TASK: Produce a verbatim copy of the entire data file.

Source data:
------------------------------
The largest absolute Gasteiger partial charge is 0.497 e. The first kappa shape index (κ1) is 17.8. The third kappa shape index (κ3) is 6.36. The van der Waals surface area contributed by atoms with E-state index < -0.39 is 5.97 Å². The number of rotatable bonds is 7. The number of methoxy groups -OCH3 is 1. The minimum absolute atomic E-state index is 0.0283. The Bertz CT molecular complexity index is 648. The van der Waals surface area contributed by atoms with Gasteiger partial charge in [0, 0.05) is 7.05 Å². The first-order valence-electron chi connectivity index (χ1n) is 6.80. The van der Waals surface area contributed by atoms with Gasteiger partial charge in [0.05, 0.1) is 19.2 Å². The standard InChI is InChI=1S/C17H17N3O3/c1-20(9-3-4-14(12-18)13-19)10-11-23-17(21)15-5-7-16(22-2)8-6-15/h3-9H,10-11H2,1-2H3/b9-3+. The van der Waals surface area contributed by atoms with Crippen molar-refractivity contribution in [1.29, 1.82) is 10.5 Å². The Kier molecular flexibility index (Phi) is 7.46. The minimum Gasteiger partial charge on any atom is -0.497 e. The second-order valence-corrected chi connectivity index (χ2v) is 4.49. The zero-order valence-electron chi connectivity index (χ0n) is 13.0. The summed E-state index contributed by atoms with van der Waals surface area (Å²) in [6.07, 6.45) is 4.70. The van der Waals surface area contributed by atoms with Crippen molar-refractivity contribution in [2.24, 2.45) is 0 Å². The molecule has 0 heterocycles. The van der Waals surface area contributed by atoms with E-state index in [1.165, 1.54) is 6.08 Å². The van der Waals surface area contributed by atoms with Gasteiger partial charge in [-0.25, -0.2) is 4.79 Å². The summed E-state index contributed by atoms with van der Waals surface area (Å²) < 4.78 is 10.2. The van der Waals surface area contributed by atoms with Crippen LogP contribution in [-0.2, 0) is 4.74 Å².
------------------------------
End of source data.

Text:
The largest absolute Gasteiger partial charge is 0.497 e. The first kappa shape index (κ1) is 17.8. The third kappa shape index (κ3) is 6.36. The van der Waals surface area contributed by atoms with E-state index < -0.39 is 5.97 Å². The number of rotatable bonds is 7. The number of methoxy groups -OCH3 is 1. The minimum absolute atomic E-state index is 0.0283. The Bertz CT molecular complexity index is 648. The van der Waals surface area contributed by atoms with Gasteiger partial charge in [0, 0.05) is 7.05 Å². The first-order valence-electron chi connectivity index (χ1n) is 6.80. The van der Waals surface area contributed by atoms with Gasteiger partial charge in [0.05, 0.1) is 19.2 Å². The standard InChI is InChI=1S/C17H17N3O3/c1-20(9-3-4-14(12-18)13-19)10-11-23-17(21)15-5-7-16(22-2)8-6-15/h3-9H,10-11H2,1-2H3/b9-3+. The van der Waals surface area contributed by atoms with Crippen molar-refractivity contribution in [1.29, 1.82) is 10.5 Å². The Kier molecular flexibility index (Phi) is 7.46. The minimum Gasteiger partial charge on any atom is -0.497 e. The second-order valence-corrected chi connectivity index (χ2v) is 4.49. The zero-order valence-electron chi connectivity index (χ0n) is 13.0. The summed E-state index contributed by atoms with van der Waals surface area (Å²) in [6.07, 6.45) is 4.70. The van der Waals surface area contributed by atoms with Crippen molar-refractivity contribution in [2.24, 2.45) is 0 Å². The molecule has 0 heterocycles. The van der Waals surface area contributed by atoms with E-state index in [1.165, 1.54) is 6.08 Å². The van der Waals surface area contributed by atoms with Gasteiger partial charge in [-0.25, -0.2) is 4.79 Å². The summed E-state index contributed by atoms with van der Waals surface area (Å²) < 4.78 is 10.2. The van der Waals surface area contributed by atoms with Crippen LogP contribution in [-0.2, 0) is 4.74 Å².